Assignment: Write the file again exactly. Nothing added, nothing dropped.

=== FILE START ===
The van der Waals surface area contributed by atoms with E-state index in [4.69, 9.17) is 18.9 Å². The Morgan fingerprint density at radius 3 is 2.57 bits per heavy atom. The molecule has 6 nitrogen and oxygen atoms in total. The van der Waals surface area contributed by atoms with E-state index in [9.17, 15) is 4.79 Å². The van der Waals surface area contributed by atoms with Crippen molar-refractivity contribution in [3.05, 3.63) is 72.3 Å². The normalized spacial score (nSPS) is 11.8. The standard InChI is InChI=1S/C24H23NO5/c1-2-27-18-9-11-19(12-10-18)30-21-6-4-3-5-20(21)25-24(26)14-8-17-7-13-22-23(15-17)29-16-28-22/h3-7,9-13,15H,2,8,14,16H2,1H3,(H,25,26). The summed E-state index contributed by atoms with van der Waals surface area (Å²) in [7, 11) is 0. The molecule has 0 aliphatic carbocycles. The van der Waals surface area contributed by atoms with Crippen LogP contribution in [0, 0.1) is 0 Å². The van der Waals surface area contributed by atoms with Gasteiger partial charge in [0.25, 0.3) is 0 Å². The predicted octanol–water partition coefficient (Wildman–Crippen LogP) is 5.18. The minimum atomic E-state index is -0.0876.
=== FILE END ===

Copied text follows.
The van der Waals surface area contributed by atoms with E-state index in [4.69, 9.17) is 18.9 Å². The Morgan fingerprint density at radius 3 is 2.57 bits per heavy atom. The molecule has 6 nitrogen and oxygen atoms in total. The van der Waals surface area contributed by atoms with E-state index in [9.17, 15) is 4.79 Å². The van der Waals surface area contributed by atoms with Crippen molar-refractivity contribution in [3.05, 3.63) is 72.3 Å². The normalized spacial score (nSPS) is 11.8. The standard InChI is InChI=1S/C24H23NO5/c1-2-27-18-9-11-19(12-10-18)30-21-6-4-3-5-20(21)25-24(26)14-8-17-7-13-22-23(15-17)29-16-28-22/h3-7,9-13,15H,2,8,14,16H2,1H3,(H,25,26). The summed E-state index contributed by atoms with van der Waals surface area (Å²) in [7, 11) is 0. The molecule has 0 aliphatic carbocycles. The van der Waals surface area contributed by atoms with Crippen LogP contribution in [0, 0.1) is 0 Å². The van der Waals surface area contributed by atoms with Gasteiger partial charge in [0.25, 0.3) is 0 Å². The predicted octanol–water partition coefficient (Wildman–Crippen LogP) is 5.18. The minimum atomic E-state index is -0.0876.